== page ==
The importance of NO2 as a key component for the rise of secondary toxic pollutant concentrations in ambient air and its potential in mixtures to enhance the effects of other environmental pollutants including allergens, warrants a guideline that limits the resulting health effects. Indeed, some additional emphasis might be given to NO2 for the very reason that it is a good indicator of traffic-related air pollution and an important source of a range of more toxic pollutants that probably act in combination to produce adverse health effects.

Source & ©: WHO Regional Office for Europe  "Health Aspects of Air Pollution" (2003), Chapter 7 Nitrogen dioxide, Section 7.2 Answers and rationales, Question 1

What is the basis for maintaining the WHO NO2 annual specific guideline value of 40 µg/m3


There is evidence from toxicological studies that long-term exposure to NO2 at concentrations higher than current ambient concentrations has adverse effects.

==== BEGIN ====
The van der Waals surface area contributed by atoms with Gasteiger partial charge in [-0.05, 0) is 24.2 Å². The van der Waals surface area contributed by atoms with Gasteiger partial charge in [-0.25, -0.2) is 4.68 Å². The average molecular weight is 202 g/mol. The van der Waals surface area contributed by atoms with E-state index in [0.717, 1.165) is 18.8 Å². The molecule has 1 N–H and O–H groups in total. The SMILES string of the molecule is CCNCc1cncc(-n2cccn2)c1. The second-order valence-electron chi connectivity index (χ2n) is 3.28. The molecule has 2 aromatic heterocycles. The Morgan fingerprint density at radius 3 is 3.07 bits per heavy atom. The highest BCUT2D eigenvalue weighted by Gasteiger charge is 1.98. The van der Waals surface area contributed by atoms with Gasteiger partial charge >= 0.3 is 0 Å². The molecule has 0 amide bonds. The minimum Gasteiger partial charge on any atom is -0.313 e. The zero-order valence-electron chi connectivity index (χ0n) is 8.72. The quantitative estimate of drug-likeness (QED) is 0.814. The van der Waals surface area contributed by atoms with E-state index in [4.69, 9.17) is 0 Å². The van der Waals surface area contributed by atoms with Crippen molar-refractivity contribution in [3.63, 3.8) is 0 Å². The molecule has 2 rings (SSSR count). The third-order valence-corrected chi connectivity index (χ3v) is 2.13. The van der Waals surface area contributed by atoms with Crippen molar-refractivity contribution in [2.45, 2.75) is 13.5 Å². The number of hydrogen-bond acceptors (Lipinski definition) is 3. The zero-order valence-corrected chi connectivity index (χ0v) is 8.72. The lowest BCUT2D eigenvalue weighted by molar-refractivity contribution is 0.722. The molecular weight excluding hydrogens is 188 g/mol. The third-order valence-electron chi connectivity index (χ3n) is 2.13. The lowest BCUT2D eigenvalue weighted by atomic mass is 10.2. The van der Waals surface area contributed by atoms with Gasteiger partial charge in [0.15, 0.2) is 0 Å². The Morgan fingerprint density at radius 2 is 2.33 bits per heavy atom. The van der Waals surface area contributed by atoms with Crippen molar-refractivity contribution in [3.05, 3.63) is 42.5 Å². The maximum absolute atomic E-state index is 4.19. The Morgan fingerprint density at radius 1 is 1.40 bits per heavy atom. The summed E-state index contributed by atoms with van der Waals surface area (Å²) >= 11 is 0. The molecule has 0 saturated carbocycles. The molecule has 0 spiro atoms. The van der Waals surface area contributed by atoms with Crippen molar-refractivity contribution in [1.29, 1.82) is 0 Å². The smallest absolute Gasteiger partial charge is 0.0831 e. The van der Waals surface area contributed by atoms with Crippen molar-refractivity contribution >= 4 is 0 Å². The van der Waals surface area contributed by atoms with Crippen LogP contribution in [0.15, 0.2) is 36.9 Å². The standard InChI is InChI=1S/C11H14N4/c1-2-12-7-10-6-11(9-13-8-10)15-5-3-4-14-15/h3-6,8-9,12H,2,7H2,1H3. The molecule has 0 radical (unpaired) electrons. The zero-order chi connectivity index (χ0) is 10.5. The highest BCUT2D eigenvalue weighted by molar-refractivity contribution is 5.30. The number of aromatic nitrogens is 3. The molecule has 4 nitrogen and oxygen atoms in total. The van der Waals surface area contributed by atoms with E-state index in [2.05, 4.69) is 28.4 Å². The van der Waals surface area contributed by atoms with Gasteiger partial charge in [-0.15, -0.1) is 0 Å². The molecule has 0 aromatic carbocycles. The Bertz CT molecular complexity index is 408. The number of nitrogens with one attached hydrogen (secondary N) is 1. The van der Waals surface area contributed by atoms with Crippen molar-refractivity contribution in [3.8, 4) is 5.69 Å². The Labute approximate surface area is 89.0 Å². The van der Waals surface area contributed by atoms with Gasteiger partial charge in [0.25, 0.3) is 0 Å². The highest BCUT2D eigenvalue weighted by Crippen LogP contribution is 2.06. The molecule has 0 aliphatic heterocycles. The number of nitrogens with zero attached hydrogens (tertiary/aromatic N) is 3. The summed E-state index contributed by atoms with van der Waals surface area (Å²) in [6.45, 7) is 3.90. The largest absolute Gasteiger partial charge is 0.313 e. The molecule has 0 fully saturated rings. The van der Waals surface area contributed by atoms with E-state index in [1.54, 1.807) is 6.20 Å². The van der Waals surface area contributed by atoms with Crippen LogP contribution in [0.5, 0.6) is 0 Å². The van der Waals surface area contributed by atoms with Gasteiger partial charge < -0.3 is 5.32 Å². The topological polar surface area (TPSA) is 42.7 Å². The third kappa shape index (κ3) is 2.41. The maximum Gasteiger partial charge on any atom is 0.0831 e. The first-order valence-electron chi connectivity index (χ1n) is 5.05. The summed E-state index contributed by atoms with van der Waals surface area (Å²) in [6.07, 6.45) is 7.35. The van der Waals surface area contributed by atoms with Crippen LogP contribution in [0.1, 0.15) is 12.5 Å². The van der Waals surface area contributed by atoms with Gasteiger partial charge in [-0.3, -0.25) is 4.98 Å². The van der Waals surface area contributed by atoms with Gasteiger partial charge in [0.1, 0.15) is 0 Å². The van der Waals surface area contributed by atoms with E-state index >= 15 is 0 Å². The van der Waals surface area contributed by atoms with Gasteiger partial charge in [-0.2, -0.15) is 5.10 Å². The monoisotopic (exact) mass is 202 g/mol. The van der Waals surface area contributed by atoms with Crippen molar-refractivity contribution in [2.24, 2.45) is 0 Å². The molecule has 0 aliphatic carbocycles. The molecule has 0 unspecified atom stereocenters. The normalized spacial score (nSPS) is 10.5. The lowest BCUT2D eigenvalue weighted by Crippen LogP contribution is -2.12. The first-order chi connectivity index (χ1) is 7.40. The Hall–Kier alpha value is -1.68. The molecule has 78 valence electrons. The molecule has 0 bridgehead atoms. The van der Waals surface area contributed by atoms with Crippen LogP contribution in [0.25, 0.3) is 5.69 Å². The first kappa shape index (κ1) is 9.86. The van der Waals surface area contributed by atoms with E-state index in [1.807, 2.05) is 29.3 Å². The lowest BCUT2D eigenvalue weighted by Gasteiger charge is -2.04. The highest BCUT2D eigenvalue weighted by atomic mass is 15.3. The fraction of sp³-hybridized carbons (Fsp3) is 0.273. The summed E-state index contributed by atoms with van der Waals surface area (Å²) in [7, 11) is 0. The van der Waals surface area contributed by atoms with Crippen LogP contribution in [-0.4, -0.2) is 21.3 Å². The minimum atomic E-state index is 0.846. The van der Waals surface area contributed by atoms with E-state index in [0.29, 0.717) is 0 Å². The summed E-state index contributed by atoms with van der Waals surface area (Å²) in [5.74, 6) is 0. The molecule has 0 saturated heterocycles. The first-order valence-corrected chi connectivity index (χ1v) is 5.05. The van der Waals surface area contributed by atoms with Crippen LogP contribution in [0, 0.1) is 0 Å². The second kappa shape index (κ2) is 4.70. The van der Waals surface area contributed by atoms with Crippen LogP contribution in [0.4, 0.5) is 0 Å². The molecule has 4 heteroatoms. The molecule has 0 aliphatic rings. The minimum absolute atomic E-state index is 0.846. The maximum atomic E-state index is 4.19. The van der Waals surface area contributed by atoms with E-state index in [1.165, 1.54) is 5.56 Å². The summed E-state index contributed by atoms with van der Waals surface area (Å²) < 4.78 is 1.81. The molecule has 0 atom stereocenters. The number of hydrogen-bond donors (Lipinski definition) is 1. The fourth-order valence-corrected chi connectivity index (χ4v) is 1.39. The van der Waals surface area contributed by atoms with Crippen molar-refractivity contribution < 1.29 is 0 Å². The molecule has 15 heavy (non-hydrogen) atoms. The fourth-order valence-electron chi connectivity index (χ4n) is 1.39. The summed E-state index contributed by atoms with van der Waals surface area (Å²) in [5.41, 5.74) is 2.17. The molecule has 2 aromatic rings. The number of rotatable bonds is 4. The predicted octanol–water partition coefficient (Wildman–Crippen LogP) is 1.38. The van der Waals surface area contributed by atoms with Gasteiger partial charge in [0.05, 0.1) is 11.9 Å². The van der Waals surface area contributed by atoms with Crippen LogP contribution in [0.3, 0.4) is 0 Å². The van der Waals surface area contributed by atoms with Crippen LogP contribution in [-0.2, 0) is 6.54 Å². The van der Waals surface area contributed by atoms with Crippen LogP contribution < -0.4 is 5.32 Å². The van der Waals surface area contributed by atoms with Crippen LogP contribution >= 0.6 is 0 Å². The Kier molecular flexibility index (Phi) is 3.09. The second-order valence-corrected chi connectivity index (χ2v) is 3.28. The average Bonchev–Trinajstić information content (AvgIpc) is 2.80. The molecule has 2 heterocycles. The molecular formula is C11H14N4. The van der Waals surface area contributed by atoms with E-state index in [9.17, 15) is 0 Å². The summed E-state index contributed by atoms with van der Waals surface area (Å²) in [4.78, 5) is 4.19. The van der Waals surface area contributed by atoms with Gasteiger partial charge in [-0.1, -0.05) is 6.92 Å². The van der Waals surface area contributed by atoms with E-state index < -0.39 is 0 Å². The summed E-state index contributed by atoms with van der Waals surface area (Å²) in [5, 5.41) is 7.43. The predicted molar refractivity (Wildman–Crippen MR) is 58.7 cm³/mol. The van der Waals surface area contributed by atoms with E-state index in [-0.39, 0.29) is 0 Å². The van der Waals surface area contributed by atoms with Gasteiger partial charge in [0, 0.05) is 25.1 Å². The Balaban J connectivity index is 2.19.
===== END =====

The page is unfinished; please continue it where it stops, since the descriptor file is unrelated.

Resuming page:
Uncertainty remains over the significance of NO2 as a pollutant with a direct impact on human health at current ambient air concentrations in the European Union, and there is still no firm basis for selecting a particular concentration as a long-term guideline for NO2. NO2 is an important constituent of combustion generated air pollution. In recent epidemiological studies of the effects of combustion-related (mainly traffic generated) air pollution, NO2 has been associated with adverse health effects even when the annual average NO2 concentration is within a range that includes 40 µg/m3, the current guideline value. However, we are unable to establish an alternative NO2 guideline from these studies. We therefore recommend that the WHO annual specific guideline value of 40 µg/m3 should be retained or lowered.